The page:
Viri and Nedra Berland live a charmed life. He, an architect, intelligent, with good friends and the most wonderful way with his kids; she, the type of woman you see on the tube and construct – correctly – a whole beautiful back story just from the cut of her sweater and the way she tucks her hair behind her ear.
In Light Years, the simple, telling details (James Salter's glory), narrated through a series of snapshots, chart the course of the Berlands' lives from late twenties to latter years. Their days unfold quietly, tastefully. 'It was like a garment, this life. Its beauty was outside, its warmth within.' Affectionate throughout, never violent, ever faithful – even while neither actually managing to be faithful – unerringly loving towards their children, nevertheless they are restless, dissatisfied. For all that they have, they still want more. Theirs is a life to simultaneously crave and reject.
So why write about this book this month? Because: for all the cracks that inevitably begin to show, the Berlands sure know how to host a good gathering. From candle-lit dinners, to Easter egg hunts; from dad-run puppet shows, and huge papier- mâché frogs filled with gifts and chocolate coins, to 'lunches on a blue checked cloth on which salt is spilled. The smell of tobacco. Brie, yellow apples, wood-handled knives', their life is a blueprint for celebration. Feast on this family's tender, seductive magic.
THE LAST DAYS OF DISCO
The first time I watched The Last Days of Disco I was fourteen years old. Any dance film was a win, so, disco? Count me in. Sadly, I just didn't get it. Sure, the clothes were good, locations glamorous, music pleasingly familiar but where was the oompf? The plot? Why so much talking? I wrote it off as a dud. What I should have done is re-watch it two years later in the midst of my English Lit GCSE – I would have been tickled by Charlotte's peerless, Jane Austen-esque life and dating advice directed at the serious, bookish Alice. (Side-note: once you've watched Chloë Sevigny saying she thinks Scrooge McDuck is sexy, you'll forgive yourself all mild, mid-seduction blunders). Or two years after that, when I would have half nodded along to, half rolled my eyes at the whole gang's discussion of Lady and the Tramp ('Films like this programme women to adore jerks'. As Kate Beckinsale says in an interview: this scene is 'weirdly, wistfully amazing.').
What actually happened is that I waited over twenty years for my second viewing, and this time around, the third in Whit Stillman's loosely connected trilogy that he informally refers to as his 'Doomed Bourgeois in Love' series, was everything I needed it to be. Released in 1998, the film is set in the early 80s, 'a little later than prime-time disco' (Stillman), and centres around a group of twenty-something friends, navigating love, life and the last days of disco in all their messy, abstract, anxiety-ridden, life-giving forms. Highly stylised, intensely verbose, it takes a while to settle into it. But once you do: it's a delight! As one character declares at the end (only partially retracting his statement later): 'Disco will never be over'. Take that spirit and sally forth to all your Christmas parties.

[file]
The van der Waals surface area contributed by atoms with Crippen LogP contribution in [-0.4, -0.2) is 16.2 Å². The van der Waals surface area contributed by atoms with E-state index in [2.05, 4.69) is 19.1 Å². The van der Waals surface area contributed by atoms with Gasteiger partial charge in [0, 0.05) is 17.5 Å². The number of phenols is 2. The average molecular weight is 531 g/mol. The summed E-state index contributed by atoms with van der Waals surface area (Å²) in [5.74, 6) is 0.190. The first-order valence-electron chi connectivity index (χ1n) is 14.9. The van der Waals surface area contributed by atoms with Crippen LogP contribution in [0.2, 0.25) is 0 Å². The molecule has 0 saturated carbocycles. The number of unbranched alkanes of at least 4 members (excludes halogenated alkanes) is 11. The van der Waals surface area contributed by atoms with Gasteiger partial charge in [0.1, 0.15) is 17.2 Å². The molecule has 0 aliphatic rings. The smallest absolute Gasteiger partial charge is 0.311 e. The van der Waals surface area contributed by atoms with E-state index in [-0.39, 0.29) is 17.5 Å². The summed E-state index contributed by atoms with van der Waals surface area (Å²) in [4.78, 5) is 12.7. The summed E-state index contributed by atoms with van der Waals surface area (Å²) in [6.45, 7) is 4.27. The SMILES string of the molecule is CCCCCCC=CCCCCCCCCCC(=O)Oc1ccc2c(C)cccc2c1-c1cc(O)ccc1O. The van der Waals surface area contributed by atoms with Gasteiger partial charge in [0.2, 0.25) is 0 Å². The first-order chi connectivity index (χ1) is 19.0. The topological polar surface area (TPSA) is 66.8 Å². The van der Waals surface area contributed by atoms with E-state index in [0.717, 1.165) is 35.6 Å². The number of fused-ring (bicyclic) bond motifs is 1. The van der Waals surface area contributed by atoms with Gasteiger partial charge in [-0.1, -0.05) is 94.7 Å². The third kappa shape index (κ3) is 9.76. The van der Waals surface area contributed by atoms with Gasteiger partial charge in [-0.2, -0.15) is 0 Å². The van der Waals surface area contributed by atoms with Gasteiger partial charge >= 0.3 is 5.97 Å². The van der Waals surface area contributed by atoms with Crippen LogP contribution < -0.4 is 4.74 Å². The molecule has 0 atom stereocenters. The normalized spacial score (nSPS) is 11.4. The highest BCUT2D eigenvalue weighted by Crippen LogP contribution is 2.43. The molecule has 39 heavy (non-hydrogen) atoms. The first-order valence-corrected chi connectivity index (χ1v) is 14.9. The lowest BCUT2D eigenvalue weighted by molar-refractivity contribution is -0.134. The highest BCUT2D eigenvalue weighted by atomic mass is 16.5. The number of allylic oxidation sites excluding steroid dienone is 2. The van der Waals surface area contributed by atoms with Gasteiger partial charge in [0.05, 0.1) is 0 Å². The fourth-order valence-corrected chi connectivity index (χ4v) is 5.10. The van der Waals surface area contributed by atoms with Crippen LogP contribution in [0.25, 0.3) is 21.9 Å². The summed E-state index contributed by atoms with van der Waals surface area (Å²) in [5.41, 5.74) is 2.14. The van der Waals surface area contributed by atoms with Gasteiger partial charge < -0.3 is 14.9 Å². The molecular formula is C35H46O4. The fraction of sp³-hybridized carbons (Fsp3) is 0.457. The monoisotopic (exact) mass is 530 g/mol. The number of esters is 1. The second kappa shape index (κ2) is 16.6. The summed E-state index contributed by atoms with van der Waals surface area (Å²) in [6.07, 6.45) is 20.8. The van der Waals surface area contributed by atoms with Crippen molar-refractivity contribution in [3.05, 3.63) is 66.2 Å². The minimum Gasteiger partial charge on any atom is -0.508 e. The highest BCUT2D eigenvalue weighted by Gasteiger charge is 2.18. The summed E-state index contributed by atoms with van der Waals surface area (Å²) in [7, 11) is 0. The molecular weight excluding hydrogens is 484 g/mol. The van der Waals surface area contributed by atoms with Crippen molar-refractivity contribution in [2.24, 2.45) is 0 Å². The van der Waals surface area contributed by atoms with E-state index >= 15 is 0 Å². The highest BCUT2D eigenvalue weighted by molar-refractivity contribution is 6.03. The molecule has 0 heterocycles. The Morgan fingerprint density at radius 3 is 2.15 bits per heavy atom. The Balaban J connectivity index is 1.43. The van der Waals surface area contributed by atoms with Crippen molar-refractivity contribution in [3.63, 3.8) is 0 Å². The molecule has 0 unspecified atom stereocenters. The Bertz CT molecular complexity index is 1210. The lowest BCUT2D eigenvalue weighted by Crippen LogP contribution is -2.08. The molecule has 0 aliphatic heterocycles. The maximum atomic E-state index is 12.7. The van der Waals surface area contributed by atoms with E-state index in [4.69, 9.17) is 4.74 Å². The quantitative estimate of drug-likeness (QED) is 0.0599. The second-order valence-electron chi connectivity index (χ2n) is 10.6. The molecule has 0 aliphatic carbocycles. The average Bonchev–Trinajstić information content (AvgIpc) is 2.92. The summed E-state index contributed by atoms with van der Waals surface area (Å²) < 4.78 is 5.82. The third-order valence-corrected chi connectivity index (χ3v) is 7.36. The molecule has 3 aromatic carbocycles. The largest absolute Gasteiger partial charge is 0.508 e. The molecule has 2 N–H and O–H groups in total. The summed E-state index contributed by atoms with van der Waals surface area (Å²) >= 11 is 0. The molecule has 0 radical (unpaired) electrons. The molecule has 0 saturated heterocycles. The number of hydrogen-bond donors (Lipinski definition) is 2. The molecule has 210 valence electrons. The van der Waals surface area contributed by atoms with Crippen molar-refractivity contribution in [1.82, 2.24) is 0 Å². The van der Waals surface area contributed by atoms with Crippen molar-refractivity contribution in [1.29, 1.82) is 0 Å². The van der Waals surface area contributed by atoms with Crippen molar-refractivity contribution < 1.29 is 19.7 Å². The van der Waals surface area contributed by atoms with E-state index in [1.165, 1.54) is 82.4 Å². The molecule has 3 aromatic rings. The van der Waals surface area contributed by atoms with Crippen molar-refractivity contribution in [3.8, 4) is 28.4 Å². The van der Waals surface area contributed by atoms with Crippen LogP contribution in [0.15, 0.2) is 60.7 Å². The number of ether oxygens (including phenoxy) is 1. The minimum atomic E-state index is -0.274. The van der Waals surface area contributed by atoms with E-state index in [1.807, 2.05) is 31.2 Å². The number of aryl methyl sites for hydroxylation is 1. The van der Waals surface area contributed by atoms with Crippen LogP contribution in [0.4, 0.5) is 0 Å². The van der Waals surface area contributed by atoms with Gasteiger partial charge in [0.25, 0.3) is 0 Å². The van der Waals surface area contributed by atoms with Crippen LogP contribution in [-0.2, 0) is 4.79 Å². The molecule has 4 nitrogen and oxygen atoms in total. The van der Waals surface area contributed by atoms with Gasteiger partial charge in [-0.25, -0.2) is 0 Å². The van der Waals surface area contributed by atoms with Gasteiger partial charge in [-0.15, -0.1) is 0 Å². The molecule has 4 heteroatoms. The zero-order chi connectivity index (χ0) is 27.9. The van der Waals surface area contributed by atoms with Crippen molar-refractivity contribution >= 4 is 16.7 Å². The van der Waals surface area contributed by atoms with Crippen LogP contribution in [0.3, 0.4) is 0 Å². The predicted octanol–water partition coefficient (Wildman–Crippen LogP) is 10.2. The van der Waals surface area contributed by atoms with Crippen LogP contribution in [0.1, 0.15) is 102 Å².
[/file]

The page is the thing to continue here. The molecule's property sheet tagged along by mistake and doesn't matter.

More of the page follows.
INTO THE NIGHT
Sticking with the theme of night clubs, albeit this time, those of the avant-garde, we recommend a visit to the Barbican Art Gallery's Into the Night: Cabarets and Clubs in Modern Art.
Spanning the period from the 1880s to the 1960s and showcasing the work of those such as Josef Hoffmann, Giacomo Balla, Fortunato Depero, Ramón Alva de la Canal, Jean Arp, Sophie Taeuber-Arp, Theo van Doesburg, Loïe Fuller and Henri de Toulouse-Lautrec, as well as Henri Rivière, Jeanne Mammen, Erna Schmidt-Carroll, Duro Ladipo and Ibrahim El-Salahi, 'Into the Night explores the social and artistic role of cabarets, cafes and clubs in modern art across the world, from New York to Tehran, Paris, Mexico City, London, Berlin, Vienna, Ibadan and beyond … highlighting how these creative spaces offered platforms for artistic experimentation and exchange between artists, architects, designers, writers, dancers and musicians.'
Entering the exhibition, head upstairs to pore over art works, ephemera, objects (we loved such details as the clothing clip for waiters at the Cabaret Fledermaus, 1908) and furniture, or stand entranced before films, the cacophony of sounds spilling from each room only adding to the experience. Head downstairs for 1:1 scale recreations of a few of the vital social spaces featured above. Our favourites: Henri Rivière's shadow theatre at Chat Noir, and the the dazzling, elegant, colour and pattern-clashing Cabaret Fledermaus bar.
Into the Night continues until Sun 19 Jan 2020. Tickets on Thursday to Saturday evening include live jazz music performances and access to the in-gallery bar.